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My upper back – the construction of the cervical spine

Verfasst von Theresia Lechner
Knöcherner Aufbau der Halswirbelsäule gezeichnet mit Bezugspunkt Kopf

The upper part of your spine consists of just a few vertebraeNonetheless, it is still incredibly versatile when it comes to agility. In this article you will learn more about your cervical spine. With this new information you will become an expert on the construction of the cervical spine. In this way, you will be contributing to a healthy relationship between you and your neck.

Seven in one stroke

Your cervical spine (i.e. C spine) consists of a total of 7 vertebrae and is a very powerful weightlifter. By the way, doctors and therapists count vertebrae from top to bottom. That is why you will find the affected vertebra written as a (cervical) with the corresponding number (C1, C2, C3 etc.) on a prescription or discharge summary, for example. Like in your thoracic spine, a vertebra consists of [1]:

  • A vertebral body (1*)
  • A spinous process (2*)
  • Two transverse processes (3*)
  • A vertebral arch (4*)
Schematischer Aufbau eines Halswirbels mit Beschriftung der Bestandteile
Schematic construction of a vertebra with a vertebral body (1*), a spinous process (2*), two transverse processes (3*), a vertebral arch (4*) and the spinal canal (5*)

Unlike in the thoracic spine and lumbar spine, the individual vertebrae differ quite considerably. First and foremost is the first vertebra: the atlas. Like its namesake from Greek mythology, who carried the firmament on his shoulders, the first neck vertebra also carries a fair bit of weight. Approx. 6 kilogramsto be precise. Because, this is how much a human head weighs on average. But the atlas is never just a static support for our skull [1].

Keeping everything in sight

Quite the opposite, in fact. Together with your second neck vertebra – the axis and the rest of your cervical vertebrae – it provides you with a huge range of flexibility in all directions. In this way, when it comes to the degree of agility of your spine, your cervical spine is the absolute front runner. This is the reason why you can turn your head by 50 degrees, bend it forwards by 65 degrees, and bend it backwards by 40 degrees [1]. So another reason not to spend all day looking straight ahead at a screen.

The stars of your cervical spine

You can understand the construction of your cervical spine even better if you feel it yourself. To do so, feel your spinous processes. Just move your fingers gently across your cervical spine. If you also bend your head slightly forwards, you will be able to feel one elevation quite clearly. This is the spinous process of your 7th neck vertebra: the prominens or C7. It marks the junction of your cervical spine and your thoracic spine. As with the rest of your spine, there are intervertebral discs between the 2nd and 7th vertebral bodies of the cervical spine. They cushion pressure and impact that comes from above [1].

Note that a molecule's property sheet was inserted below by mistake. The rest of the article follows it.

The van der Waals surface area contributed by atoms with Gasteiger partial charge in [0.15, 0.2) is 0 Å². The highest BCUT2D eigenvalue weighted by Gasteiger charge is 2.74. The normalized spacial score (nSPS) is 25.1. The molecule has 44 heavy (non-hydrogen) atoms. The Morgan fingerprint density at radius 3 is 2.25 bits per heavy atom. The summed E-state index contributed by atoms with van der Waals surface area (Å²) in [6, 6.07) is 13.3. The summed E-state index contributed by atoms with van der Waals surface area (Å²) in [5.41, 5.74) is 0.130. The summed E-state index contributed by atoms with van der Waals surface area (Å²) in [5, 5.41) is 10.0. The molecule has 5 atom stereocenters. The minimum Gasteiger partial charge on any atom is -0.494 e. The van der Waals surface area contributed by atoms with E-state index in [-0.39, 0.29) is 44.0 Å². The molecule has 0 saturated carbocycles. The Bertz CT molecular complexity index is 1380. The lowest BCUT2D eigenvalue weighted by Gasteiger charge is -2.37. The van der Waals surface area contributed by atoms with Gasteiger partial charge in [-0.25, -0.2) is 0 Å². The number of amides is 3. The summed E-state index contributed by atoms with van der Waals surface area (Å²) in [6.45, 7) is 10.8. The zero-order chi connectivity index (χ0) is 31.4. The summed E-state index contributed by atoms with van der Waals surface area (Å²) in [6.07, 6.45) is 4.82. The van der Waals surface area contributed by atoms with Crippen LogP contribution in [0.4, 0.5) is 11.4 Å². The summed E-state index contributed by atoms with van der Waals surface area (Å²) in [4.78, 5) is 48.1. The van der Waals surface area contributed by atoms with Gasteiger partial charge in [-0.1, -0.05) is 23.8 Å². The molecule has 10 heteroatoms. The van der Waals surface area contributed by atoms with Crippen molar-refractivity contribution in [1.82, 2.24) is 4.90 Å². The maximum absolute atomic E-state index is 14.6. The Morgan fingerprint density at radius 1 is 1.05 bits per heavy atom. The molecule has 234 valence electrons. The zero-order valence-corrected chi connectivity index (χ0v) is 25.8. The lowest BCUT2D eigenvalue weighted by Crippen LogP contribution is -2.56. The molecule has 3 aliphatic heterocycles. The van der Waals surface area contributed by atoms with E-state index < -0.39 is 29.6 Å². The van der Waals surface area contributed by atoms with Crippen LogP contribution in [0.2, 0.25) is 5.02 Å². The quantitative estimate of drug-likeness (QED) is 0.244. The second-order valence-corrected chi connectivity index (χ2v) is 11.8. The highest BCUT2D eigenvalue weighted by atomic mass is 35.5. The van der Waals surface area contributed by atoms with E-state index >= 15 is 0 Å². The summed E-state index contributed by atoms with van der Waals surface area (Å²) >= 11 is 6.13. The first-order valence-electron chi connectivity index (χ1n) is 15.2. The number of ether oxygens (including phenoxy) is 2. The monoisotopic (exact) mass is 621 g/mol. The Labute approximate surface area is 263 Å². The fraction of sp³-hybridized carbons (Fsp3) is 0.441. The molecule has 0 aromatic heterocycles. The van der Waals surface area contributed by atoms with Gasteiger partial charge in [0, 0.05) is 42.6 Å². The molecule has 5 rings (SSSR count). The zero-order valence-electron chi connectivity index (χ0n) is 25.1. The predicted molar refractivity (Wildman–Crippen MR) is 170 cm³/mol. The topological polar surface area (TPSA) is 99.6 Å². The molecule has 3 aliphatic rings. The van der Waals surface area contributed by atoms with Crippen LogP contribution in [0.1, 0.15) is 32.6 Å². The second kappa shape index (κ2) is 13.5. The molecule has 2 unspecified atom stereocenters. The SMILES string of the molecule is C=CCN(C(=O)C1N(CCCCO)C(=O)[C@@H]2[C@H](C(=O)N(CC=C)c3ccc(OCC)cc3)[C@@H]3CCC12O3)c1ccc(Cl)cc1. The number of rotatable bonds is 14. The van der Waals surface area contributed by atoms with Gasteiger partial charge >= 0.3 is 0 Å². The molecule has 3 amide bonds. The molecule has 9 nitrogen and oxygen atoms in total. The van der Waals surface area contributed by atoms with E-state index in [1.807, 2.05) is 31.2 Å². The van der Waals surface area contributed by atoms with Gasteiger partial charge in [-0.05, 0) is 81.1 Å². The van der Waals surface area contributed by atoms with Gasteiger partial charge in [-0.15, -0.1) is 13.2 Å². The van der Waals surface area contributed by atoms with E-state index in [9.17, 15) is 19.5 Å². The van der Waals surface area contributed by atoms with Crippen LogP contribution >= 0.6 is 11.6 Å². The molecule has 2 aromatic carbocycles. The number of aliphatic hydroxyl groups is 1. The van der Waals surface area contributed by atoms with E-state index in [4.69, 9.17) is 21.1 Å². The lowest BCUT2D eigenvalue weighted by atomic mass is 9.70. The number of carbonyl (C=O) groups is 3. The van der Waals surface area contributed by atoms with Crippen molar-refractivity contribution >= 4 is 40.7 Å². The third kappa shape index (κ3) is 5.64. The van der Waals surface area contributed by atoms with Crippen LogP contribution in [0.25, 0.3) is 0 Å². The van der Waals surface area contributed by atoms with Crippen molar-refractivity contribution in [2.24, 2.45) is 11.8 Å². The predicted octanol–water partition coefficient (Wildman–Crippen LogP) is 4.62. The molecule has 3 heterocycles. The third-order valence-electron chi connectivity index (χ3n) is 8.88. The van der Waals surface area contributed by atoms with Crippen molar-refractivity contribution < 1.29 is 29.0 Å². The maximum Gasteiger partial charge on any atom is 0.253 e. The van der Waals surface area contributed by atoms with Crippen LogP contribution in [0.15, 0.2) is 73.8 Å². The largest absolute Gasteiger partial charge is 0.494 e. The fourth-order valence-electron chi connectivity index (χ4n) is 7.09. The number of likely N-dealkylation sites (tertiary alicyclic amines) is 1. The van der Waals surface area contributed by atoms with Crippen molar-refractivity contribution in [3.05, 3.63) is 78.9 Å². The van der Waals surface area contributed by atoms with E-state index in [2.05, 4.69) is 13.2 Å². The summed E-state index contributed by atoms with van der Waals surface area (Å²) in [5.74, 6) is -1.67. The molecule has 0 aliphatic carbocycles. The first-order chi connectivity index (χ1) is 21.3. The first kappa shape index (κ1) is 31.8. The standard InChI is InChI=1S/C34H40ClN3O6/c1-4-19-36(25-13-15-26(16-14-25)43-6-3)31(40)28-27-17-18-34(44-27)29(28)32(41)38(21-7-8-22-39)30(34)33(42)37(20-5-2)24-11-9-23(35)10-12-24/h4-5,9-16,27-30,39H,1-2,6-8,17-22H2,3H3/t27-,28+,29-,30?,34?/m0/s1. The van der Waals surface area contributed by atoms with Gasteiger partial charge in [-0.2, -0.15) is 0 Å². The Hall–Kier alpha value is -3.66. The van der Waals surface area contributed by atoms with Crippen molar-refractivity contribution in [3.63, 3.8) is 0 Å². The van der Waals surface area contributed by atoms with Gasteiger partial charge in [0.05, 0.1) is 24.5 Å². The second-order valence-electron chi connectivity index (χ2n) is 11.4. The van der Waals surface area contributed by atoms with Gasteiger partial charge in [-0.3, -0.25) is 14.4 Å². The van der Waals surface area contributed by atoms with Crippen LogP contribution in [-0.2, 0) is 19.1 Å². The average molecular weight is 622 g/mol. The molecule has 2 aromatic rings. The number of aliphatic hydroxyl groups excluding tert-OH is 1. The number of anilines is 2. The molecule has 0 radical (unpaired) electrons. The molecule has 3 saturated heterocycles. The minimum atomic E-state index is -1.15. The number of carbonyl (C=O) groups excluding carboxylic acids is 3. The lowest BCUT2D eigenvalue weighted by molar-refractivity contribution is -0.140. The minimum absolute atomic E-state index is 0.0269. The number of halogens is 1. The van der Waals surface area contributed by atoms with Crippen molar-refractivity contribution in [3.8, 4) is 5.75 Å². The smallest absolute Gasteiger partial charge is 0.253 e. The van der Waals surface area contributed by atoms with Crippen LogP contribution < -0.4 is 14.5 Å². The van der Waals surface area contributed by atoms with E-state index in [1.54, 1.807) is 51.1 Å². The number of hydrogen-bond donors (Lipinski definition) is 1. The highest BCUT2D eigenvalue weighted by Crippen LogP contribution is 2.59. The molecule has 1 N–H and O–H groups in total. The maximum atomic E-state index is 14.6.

Finger deutet auf den siebten Halswirbel gezeichnet
This is where you will find your 7th neck vertebra

Secure tunnel for your spinal cord

In addition to your intervertebral discs, your spinal cord is also packed securely into your cervical spine. Between each vertebral body and each spinous process in the thoracic spine, there is an arch that forms a protected tunnel for your spinal cord. When doctors talk about the entirety of these arches, they call it the spinal canal (5*)[1].

Please bear in mind that your spine and its components don’t simply slide around in the body. On the contrary, they are firmly connected and conjoined with other very important structures:

  • Muscles
  • Fasciae
  • Ligaments

As a result, all of the components together form a very robust and simultaneously flexible basic structure [1].

Back up your knowledge

By the way, you won’t find an intervertebral disc between the first two neck vertebrae – the atlas and axis. The atlas also doesn’t have a spinous process and is therefore difficult to feel from the outside [1].

Important to note: 
This article contains general recommendations only and must not be used for self-diagnosing or self-treatment. It is not a replacement for visiting your GP.

[1] Schünke, M. ; Schulte, E.; Schumacher,U.(2007): Prometheus. LernAtlas der Anatomie. 2. Aufl. Stuttgart: Georg Thieme Verlag.